Slowing economy overshadows trade talks progress

Fiona Cincotta
By :  ,  Senior Market Analyst
European markets are trading just above the flat line with no indication of whether they will be able to remain in the black for the rest of the day as the optimism over progress in the Sino-US trade talks is being overshadowed by concerns about the global economy. In London, metals and miners are leading the way higher helped by a firmer copper price which has risen over 10% in the last month.  Education group Pearson, the former owner of the FT, is also among the top FTSE gainers after it released a plan to restructure its pension liabilities.

Will weaker German economy force the ECB’s hand?

A series of relatively weak German economic indicators are keeping the DAX close to unchanged this morning – the PMI numbers Thursday showed clearly that the country’s manufacturing is now shrinking while this morning’s data provided proof that Europe’s biggest economy is skidding on the brink of recession. The European Central Bank is keeping a concerned eye on the state of Germany’s economic growth and has already said in January that the risk to the whole Eurozone has gone from broadly balanced to downside risk.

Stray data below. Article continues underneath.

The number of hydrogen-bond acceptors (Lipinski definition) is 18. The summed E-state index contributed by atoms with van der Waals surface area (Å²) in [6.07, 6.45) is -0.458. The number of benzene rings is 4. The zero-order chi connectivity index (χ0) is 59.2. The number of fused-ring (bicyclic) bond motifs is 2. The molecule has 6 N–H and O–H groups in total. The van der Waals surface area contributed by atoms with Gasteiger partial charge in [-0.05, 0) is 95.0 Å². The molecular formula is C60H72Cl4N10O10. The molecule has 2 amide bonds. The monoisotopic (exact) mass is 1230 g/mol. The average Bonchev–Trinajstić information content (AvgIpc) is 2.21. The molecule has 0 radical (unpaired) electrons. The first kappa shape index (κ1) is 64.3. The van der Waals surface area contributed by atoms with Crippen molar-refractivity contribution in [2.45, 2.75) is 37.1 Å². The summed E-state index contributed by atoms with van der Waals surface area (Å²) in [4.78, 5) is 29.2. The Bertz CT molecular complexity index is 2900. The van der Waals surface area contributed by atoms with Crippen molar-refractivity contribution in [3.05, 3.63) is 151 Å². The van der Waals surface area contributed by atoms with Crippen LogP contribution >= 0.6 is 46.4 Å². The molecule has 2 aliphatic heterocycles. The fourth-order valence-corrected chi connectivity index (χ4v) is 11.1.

One of the ECB’s chief economists has indicated that at its next meeting in March the bank will deliberate on whether to offer a round of cheap loans only months after it stopped the bond buying programme that has been in place since the last financial crisis. Despite the concerns the euro is holding up, trading 0.1% higher against the dollar and 0.32% against sterling.

Pound holds above $1.3 but inches lower

The pound has lost some ground against the dollar but remains comfortably above the $1.3 level which has now become the informal gauge of the degree of Brexit stress in the country. The defections from the Labour and Tory parties have come to a temporary halt while the PM is still in Brussels trying to renegotiate some of the finer points surrounding the Irish border issues. The political temperature is likely to start rising next week again ahead of the next significant Brexit vote in Parliament and we could easily see more MPs leaving their parties in a last bid attempt to avoid both the current proposal and a no-deal Brexit.

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